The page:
The aircraft was manoeuvred in a figure of eight pattern with the intention of returning to land on runway 17 but a satisfactory alignment on the extended centreline was not achieved and just under 6 minutes into the flight, it was discontinued from around 400/500 feet aal. The landing gear was selected up and the flaps were returned to zero, the latter in stages. The aircraft then began to position for a landing on runway 35, and entered the right downwind leg for that runway at about 1000 feet aal, clean and positioned, according to the surviving Navigator, “more or less” onto the extended centreline at 3½ nm and fully configured for landing. However, when approximately 1.2 nm from the threshold and at about 330 feet aal, a further go around was commenced and there were no further transmissions from the aircraft. Flap retraction was commenced but speed did not increase and FDR data showed that one minute and 20 seconds after beginning the go around, the aircraft had entered a stall when turning left into the direction of the failed engine at “a very low altitude” and at a speed of only around 120 knots from which no recovery was made. The wreckage of the aircraft was located approximately 1.6 nm west of the aerodrome in shallow sea water. All occupants had been recovered from the wreckage by local fishermen prior to the arrival of the emergency services, at which point, the sole survivor was taken to hospital with multiple injuries.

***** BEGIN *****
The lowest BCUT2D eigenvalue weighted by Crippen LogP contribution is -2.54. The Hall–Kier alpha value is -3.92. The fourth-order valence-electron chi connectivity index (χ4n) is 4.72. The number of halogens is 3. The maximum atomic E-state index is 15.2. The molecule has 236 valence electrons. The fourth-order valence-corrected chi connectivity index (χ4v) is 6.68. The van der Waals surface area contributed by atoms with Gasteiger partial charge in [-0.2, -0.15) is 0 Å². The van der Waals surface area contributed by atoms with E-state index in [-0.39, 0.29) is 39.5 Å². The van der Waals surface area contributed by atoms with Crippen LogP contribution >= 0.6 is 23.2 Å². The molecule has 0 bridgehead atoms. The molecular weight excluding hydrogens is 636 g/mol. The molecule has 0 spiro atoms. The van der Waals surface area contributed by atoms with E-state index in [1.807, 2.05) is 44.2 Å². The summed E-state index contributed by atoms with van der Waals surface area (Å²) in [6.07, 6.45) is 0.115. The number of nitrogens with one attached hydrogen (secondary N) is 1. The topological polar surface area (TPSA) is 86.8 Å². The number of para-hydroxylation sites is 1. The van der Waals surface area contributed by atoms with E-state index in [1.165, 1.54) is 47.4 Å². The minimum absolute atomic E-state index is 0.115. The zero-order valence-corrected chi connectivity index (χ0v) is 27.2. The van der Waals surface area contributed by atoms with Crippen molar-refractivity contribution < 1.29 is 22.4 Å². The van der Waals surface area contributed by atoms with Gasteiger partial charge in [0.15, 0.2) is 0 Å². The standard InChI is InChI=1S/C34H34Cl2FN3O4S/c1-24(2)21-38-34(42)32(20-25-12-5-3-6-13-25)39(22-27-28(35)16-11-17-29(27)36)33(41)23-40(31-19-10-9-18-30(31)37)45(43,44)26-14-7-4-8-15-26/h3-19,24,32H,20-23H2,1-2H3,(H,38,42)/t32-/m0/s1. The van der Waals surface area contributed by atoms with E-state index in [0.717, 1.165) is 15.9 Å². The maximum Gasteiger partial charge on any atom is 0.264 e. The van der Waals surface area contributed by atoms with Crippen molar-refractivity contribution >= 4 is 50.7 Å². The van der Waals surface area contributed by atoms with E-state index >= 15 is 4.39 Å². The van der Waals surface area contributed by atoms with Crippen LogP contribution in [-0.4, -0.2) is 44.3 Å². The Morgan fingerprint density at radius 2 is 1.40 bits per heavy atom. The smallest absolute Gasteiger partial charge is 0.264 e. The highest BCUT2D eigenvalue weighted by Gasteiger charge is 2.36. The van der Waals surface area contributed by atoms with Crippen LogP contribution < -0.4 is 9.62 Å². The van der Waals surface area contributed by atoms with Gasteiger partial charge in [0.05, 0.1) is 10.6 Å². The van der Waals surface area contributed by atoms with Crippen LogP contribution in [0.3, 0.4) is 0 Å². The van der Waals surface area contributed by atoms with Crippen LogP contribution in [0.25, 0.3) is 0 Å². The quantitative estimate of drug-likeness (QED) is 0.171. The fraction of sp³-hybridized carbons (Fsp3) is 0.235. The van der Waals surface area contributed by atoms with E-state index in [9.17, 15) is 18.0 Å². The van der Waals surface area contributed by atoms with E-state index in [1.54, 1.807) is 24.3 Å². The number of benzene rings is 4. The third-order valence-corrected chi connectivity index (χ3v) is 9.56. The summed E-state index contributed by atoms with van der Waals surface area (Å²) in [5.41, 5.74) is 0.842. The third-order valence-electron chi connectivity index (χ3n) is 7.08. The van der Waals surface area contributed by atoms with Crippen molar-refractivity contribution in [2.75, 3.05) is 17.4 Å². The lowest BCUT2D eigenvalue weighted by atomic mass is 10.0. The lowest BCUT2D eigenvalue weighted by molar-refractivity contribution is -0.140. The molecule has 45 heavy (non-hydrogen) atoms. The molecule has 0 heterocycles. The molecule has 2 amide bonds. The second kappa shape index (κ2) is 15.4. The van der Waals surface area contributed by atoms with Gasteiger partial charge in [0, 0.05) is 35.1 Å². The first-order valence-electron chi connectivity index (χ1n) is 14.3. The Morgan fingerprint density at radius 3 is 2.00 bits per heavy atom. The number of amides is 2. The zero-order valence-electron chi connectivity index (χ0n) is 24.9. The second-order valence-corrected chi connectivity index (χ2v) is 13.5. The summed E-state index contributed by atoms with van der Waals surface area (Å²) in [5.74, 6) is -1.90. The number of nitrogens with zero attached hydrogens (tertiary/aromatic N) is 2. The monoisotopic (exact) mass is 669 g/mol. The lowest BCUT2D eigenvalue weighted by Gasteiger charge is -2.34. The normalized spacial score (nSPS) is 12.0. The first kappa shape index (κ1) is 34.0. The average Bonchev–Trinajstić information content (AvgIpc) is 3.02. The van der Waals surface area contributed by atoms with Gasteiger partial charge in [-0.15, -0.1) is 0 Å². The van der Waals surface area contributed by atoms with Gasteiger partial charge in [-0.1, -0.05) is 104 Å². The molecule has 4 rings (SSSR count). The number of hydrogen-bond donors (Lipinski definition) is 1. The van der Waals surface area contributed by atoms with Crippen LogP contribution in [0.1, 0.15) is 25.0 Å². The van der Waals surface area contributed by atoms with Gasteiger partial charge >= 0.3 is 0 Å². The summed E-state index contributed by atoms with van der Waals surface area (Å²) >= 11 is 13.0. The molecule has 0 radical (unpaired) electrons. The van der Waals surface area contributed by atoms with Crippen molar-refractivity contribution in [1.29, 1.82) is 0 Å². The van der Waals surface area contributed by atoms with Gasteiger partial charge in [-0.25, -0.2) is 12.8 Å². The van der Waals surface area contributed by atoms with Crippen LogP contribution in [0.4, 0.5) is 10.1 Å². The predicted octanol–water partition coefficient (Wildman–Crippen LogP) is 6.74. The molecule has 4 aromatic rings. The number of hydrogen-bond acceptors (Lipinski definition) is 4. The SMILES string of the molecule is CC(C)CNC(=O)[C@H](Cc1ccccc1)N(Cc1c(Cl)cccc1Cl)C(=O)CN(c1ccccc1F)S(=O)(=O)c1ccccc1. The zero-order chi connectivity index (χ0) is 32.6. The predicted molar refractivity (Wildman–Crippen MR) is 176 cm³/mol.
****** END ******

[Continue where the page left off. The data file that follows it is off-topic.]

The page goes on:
The weather at the time of the departure, for the two attempted visual approaches and when the loss of control occurred after the second go around was recorded as wind calm and the visibility 800 metres in fog. This was considered suitable for takeoff on the planned route but it was noted that there was no precision approach procedure at Cox’s Bazar, only an NDB.
The cause of the engine failure was not determined, but inspection of the 10th stage compressor did disclose evidence of internal damage from unknown causes.
The Causes of the accident were formally documented as follows:
- Failure to initiate a rejected take off during the takeoff roll following the indication of engine failure.
- Failure to adhere to the company SOP following the detection of the engine failure during takeoff
- Considering the poor visibility at Cox’s Bazar Airport, diverting to the alternate Chittagong Airport located only 50 nm away which had provision for an ILS approach could have helped the crew to complete a proper one engine out precision approach landing
- The aircraft flew at a much lower speed - 121 knots - than the minimum clean configuration speed which was 157 knots.
- The aircraft stalled while making a turn towards the side of the failed engine at a very low altitude.
Three Safety Recommendations were made as a result of the Investigation as follows:
- that All Relevant AN26 Flight Crew need to be properly trained to correctly apply the engine failure procedure during and immediately after takeoff.
- that Flight Crew CRM courses should give emphasis to the decision making process.
- that the Maintenance Status of all AN-26 aircraft shall be enhanced to ensure prevention of engine failure occurrences at any stage of flight.
The Final Report was completed on 20 March 2017 and subsequently published.